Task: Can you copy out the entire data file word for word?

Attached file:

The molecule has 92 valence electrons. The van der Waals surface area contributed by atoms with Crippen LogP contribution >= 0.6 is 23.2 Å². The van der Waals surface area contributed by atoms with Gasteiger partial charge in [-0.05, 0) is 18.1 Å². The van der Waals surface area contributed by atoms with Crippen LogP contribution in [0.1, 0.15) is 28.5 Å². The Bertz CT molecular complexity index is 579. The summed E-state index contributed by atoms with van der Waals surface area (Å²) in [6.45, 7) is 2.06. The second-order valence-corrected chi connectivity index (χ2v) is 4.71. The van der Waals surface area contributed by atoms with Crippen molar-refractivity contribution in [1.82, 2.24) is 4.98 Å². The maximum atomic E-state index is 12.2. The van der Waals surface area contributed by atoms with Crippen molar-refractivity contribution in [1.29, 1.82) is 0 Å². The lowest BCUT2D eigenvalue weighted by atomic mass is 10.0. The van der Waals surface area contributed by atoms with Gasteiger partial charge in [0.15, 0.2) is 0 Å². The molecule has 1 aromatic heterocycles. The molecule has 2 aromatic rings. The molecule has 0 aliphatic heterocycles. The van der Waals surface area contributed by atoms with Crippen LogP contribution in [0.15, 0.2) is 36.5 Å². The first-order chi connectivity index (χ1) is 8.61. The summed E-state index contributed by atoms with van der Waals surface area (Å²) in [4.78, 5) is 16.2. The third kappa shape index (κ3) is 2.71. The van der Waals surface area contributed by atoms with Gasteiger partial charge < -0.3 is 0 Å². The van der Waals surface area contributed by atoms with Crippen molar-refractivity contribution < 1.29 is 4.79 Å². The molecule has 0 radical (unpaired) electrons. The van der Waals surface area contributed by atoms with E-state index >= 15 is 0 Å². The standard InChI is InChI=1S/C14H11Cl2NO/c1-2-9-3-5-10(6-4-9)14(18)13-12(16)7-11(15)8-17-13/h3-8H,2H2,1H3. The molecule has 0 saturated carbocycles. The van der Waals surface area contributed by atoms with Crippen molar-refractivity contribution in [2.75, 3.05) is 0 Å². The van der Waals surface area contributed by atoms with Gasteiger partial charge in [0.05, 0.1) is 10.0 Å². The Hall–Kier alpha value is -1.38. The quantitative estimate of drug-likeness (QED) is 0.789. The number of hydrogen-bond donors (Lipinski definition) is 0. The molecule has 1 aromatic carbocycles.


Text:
The molecule has 92 valence electrons. The van der Waals surface area contributed by atoms with Crippen LogP contribution >= 0.6 is 23.2 Å². The van der Waals surface area contributed by atoms with Gasteiger partial charge in [-0.05, 0) is 18.1 Å². The van der Waals surface area contributed by atoms with Crippen LogP contribution in [0.1, 0.15) is 28.5 Å². The Bertz CT molecular complexity index is 579. The summed E-state index contributed by atoms with van der Waals surface area (Å²) in [6.45, 7) is 2.06. The second-order valence-corrected chi connectivity index (χ2v) is 4.71. The van der Waals surface area contributed by atoms with Crippen molar-refractivity contribution in [1.82, 2.24) is 4.98 Å². The maximum atomic E-state index is 12.2. The van der Waals surface area contributed by atoms with Crippen molar-refractivity contribution in [1.29, 1.82) is 0 Å². The lowest BCUT2D eigenvalue weighted by atomic mass is 10.0. The van der Waals surface area contributed by atoms with Gasteiger partial charge in [0.15, 0.2) is 0 Å². The molecule has 1 aromatic heterocycles. The molecule has 2 aromatic rings. The molecule has 0 aliphatic heterocycles. The van der Waals surface area contributed by atoms with Crippen LogP contribution in [0.15, 0.2) is 36.5 Å². The first-order chi connectivity index (χ1) is 8.61. The summed E-state index contributed by atoms with van der Waals surface area (Å²) in [4.78, 5) is 16.2. The third kappa shape index (κ3) is 2.71. The van der Waals surface area contributed by atoms with Gasteiger partial charge < -0.3 is 0 Å². The van der Waals surface area contributed by atoms with Crippen molar-refractivity contribution < 1.29 is 4.79 Å². The molecule has 0 radical (unpaired) electrons. The van der Waals surface area contributed by atoms with E-state index >= 15 is 0 Å². The standard InChI is InChI=1S/C14H11Cl2NO/c1-2-9-3-5-10(6-4-9)14(18)13-12(16)7-11(15)8-17-13/h3-8H,2H2,1H3. The molecule has 0 saturated carbocycles. The van der Waals surface area contributed by atoms with Crippen molar-refractivity contribution in [2.75, 3.05) is 0 Å². The van der Waals surface area contributed by atoms with Gasteiger partial charge in [0.05, 0.1) is 10.0 Å². The Hall–Kier alpha value is -1.38. The quantitative estimate of drug-likeness (QED) is 0.789. The number of hydrogen-bond donors (Lipinski definition) is 0. The molecule has 1 aromatic carbocycles.